When I last saw Freddie de los Santos, his mouth was ravaged -- his teeth had been blown away by the same blast that took his leg. And yet, he always smiled.
The year was 2009. We were both being treated at Walter Reed National Military Medical Center; I too had lost a leg in southern Afghanistan. We spent months together, the soldier and the photographer, and he would tell me of his exhaustion, his trauma and his nightmares.
A dozen years later, Freddie has a new life. He is a Paralympian, one of several American soldiers who rebounded from horrendous injuries in Iraq and Afghanistan to compete in the Tokyo games. And I have resumed my career with a camera, traveling the world, telling stories.
At times I think I would give it all away -- my life’s work, the prizes and recognition, including the Pulitzer I was awarded this year -- just to walk on my own two legs again. But I also realize the role my disability has played in shaping who I am today.
And I wonder: Can disability actually give us more than it has taken?
I wanted to share these reflections with those soldiers wounded in combat, to speak amputee to amputee about the capabilities we have come to possess despite our disabilities. And so I crossed the United States to talk with five Paralympians.
I would not have the intimate conversation I was looking for with triathlete Melissa Stockwell, the kind shared only between two people who were both missing a limb; we connected mostly as parents, trying their best to raise their kids.
When sprinter Luis Puertas and I spoke of his life before an IED in Iraq which took both of his legs, he preferred to bury the past and to look ahead to the challenges life has yet to throw at him, “I like to be by myself, I want to be by myself” he told me again and again.
Cyclist Tom Davis assured me that his injuries changed his life and that of his family for the better -- he’s a better person, a better husband and father, all because of the ambush which cost him his leg. He wouldn’t give any of it up for the opportunity to walk again, he said.
Freddie De Los Santos feels differently. Now when he smiles his mouth opens up to a beautiful set of fake teeth; he has the physique of an athlete and he moves with ease. But he said he would burn everything he has -- his home, his race bike, his paintings, the new Tesla he just bought -- to get his leg back and leave behind the ghosts of a war that haunt him day and night.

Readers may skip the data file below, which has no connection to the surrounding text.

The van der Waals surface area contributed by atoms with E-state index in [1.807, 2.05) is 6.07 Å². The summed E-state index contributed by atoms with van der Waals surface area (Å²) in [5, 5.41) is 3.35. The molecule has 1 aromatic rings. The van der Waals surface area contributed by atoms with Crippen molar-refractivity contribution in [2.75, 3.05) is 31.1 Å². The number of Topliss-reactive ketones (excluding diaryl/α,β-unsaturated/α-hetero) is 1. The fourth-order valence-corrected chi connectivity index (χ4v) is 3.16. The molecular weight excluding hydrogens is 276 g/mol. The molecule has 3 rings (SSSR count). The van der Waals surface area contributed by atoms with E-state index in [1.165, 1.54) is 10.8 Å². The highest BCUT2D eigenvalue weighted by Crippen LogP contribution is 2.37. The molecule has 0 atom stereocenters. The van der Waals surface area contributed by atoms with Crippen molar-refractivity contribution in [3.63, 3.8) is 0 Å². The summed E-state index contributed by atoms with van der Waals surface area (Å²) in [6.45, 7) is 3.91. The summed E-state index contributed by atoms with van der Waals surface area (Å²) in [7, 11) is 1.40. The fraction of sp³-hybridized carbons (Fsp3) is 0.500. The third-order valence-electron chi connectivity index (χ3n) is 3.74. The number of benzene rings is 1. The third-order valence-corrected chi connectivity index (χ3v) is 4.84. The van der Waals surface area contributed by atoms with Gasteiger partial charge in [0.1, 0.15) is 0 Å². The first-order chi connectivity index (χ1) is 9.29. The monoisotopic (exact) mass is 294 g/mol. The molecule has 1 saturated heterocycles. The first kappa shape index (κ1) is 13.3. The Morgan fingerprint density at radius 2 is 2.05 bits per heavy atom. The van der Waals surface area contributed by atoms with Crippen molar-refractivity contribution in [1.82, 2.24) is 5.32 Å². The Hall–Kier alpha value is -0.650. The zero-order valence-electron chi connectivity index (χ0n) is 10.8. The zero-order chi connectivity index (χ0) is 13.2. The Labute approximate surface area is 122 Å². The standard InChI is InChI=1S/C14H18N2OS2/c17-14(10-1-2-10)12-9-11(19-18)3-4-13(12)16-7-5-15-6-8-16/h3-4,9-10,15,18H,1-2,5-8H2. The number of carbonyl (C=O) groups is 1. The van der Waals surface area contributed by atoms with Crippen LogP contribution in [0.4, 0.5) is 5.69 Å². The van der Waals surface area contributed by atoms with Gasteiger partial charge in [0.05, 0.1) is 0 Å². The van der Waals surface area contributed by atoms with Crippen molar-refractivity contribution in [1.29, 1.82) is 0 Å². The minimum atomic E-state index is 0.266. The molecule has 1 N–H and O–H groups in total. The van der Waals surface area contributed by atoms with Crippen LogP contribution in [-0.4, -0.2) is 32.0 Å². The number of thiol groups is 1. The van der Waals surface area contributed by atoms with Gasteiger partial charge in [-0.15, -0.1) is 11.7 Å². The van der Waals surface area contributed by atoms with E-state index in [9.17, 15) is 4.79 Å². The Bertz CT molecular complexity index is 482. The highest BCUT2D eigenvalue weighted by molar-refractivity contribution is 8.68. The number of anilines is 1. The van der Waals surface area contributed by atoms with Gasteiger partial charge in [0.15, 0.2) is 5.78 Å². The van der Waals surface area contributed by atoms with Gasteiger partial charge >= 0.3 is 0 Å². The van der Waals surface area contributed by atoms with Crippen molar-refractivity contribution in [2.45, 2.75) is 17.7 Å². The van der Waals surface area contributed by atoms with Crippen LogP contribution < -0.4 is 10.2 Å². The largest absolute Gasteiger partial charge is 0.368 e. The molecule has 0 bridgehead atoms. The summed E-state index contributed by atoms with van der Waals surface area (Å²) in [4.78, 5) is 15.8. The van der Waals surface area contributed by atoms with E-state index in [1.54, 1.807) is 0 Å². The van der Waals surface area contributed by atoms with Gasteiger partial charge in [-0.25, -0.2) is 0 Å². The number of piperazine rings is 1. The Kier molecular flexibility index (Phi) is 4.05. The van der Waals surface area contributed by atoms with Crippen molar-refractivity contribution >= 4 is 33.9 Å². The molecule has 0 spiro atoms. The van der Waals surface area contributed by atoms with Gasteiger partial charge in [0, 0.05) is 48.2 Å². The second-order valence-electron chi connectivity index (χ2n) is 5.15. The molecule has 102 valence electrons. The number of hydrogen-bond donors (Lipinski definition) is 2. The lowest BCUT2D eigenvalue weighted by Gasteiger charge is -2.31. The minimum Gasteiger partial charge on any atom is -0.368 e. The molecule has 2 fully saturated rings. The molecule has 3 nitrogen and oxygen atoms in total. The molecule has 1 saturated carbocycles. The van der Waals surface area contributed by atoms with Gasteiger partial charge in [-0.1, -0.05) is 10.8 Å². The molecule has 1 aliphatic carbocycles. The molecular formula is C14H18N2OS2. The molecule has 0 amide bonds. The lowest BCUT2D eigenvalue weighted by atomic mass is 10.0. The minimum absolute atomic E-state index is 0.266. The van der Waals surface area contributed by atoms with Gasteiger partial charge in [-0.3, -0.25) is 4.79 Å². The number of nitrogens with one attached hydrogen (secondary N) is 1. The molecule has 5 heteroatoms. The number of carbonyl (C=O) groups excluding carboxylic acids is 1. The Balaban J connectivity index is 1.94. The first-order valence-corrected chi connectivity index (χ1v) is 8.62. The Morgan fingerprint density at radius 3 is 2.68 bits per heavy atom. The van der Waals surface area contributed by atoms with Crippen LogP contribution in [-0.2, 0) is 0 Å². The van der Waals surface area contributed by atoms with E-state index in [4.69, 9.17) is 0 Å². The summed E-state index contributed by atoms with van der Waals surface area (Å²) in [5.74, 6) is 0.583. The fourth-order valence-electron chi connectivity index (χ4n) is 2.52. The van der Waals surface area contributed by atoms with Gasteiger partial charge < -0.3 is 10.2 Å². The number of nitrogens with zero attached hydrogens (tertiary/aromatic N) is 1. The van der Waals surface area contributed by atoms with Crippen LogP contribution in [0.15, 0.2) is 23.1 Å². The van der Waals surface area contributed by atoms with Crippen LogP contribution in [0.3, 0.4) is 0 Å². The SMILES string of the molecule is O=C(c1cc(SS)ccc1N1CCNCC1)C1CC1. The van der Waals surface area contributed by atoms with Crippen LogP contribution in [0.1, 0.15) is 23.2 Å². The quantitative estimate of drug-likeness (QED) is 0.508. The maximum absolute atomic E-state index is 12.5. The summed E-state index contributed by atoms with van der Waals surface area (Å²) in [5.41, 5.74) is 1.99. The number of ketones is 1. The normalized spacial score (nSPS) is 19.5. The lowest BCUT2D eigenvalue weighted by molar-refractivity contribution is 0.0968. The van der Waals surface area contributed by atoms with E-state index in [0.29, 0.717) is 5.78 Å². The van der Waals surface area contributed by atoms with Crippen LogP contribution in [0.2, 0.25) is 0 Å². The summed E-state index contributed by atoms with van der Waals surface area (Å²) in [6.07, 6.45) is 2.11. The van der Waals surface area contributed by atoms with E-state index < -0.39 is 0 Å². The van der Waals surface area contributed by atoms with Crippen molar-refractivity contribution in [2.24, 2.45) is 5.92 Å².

Unlike the others, unlike me, swimmer Brad Snyder lost not a limb but his eyes. I had never photographed a story about a blind person before, and I decided to deactivate the silent mode of my camera so he was conscious of each photograph I made with the click of the shutter. My lenses focus on the retinas of my subjects; Brad has no retinas, so until I turned off the feature the camera often focused on the eyes of his guide dog, Timber.
Brad told me that before he lost his sight, he wanted to be a nobody, anonymous to the world like so many other people, to ride his motorcycle along the Pacific Coast away from his experiences in Afghanistan and toward a normal life with a normal job.
I turned off the lights in the kitchen we were sitting in without him noticing and for a short few moments Brad and I were speaking together in the darkness of his world.
I thought: We are, all of us, unlucky. But we are also blessed to have received treatments that allowed us to go on with our lives. There are untold numbers of Afghans who were similarly maimed and were not so fortunate.
And I thought: Yes, we would have been happy living anonymous lives. But because of that single accident of fate, our lives were turned upside down and we were set on different paths to become different people. We died that day, if only for a few seconds, and amid the grueling chaos of war we found peace and perhaps even happiness in death. We were brought back to lives not of our choosing, lives with disability as our constant companion.
Each of us must come to our own conclusions. But I look at my life, and I am happy.